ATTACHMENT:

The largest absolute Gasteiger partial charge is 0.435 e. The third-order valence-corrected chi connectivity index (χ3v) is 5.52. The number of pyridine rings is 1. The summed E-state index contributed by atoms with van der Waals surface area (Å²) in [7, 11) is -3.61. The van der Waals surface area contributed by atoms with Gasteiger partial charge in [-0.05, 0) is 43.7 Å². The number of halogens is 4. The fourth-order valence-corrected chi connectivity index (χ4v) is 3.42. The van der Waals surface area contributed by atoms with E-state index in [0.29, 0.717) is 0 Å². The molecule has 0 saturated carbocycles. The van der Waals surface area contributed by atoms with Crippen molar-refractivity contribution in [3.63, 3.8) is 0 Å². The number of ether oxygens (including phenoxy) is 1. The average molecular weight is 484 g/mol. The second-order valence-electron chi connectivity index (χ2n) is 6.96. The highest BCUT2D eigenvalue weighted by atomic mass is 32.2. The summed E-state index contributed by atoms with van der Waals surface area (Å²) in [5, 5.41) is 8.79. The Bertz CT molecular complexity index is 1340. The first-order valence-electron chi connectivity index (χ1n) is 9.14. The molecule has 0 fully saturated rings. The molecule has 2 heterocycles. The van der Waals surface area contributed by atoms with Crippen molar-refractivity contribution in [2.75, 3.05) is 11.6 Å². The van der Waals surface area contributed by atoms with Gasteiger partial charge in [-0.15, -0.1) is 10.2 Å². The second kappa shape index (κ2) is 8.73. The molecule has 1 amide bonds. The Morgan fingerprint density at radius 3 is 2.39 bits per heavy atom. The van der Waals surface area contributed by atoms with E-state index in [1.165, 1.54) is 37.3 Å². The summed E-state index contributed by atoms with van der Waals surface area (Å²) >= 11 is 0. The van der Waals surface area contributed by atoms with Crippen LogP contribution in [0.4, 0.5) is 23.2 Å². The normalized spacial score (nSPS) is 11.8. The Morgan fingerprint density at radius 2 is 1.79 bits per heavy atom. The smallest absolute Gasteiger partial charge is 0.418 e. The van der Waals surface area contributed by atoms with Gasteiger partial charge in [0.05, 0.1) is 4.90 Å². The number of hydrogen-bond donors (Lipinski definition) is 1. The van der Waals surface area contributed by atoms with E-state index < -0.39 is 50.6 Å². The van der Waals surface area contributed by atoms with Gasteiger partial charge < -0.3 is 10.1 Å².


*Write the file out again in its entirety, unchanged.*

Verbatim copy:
The largest absolute Gasteiger partial charge is 0.435 e. The third-order valence-corrected chi connectivity index (χ3v) is 5.52. The number of pyridine rings is 1. The summed E-state index contributed by atoms with van der Waals surface area (Å²) in [7, 11) is -3.61. The van der Waals surface area contributed by atoms with Gasteiger partial charge in [-0.05, 0) is 43.7 Å². The number of halogens is 4. The fourth-order valence-corrected chi connectivity index (χ4v) is 3.42. The van der Waals surface area contributed by atoms with E-state index in [0.29, 0.717) is 0 Å². The molecule has 0 saturated carbocycles. The van der Waals surface area contributed by atoms with Crippen molar-refractivity contribution in [3.63, 3.8) is 0 Å². The number of ether oxygens (including phenoxy) is 1. The average molecular weight is 484 g/mol. The second-order valence-electron chi connectivity index (χ2n) is 6.96. The highest BCUT2D eigenvalue weighted by atomic mass is 32.2. The summed E-state index contributed by atoms with van der Waals surface area (Å²) in [5, 5.41) is 8.79. The Bertz CT molecular complexity index is 1340. The first-order valence-electron chi connectivity index (χ1n) is 9.14. The molecule has 0 fully saturated rings. The molecule has 2 heterocycles. The van der Waals surface area contributed by atoms with Crippen molar-refractivity contribution in [2.75, 3.05) is 11.6 Å². The van der Waals surface area contributed by atoms with Gasteiger partial charge in [-0.15, -0.1) is 10.2 Å². The second kappa shape index (κ2) is 8.73. The molecule has 1 amide bonds. The Morgan fingerprint density at radius 3 is 2.39 bits per heavy atom. The van der Waals surface area contributed by atoms with E-state index in [1.165, 1.54) is 37.3 Å². The summed E-state index contributed by atoms with van der Waals surface area (Å²) >= 11 is 0. The van der Waals surface area contributed by atoms with Crippen LogP contribution in [0.4, 0.5) is 23.2 Å². The normalized spacial score (nSPS) is 11.8. The Morgan fingerprint density at radius 2 is 1.79 bits per heavy atom. The smallest absolute Gasteiger partial charge is 0.418 e. The van der Waals surface area contributed by atoms with Gasteiger partial charge in [0.05, 0.1) is 4.90 Å². The number of hydrogen-bond donors (Lipinski definition) is 1. The van der Waals surface area contributed by atoms with E-state index < -0.39 is 50.6 Å². The van der Waals surface area contributed by atoms with Gasteiger partial charge < -0.3 is 10.1 Å².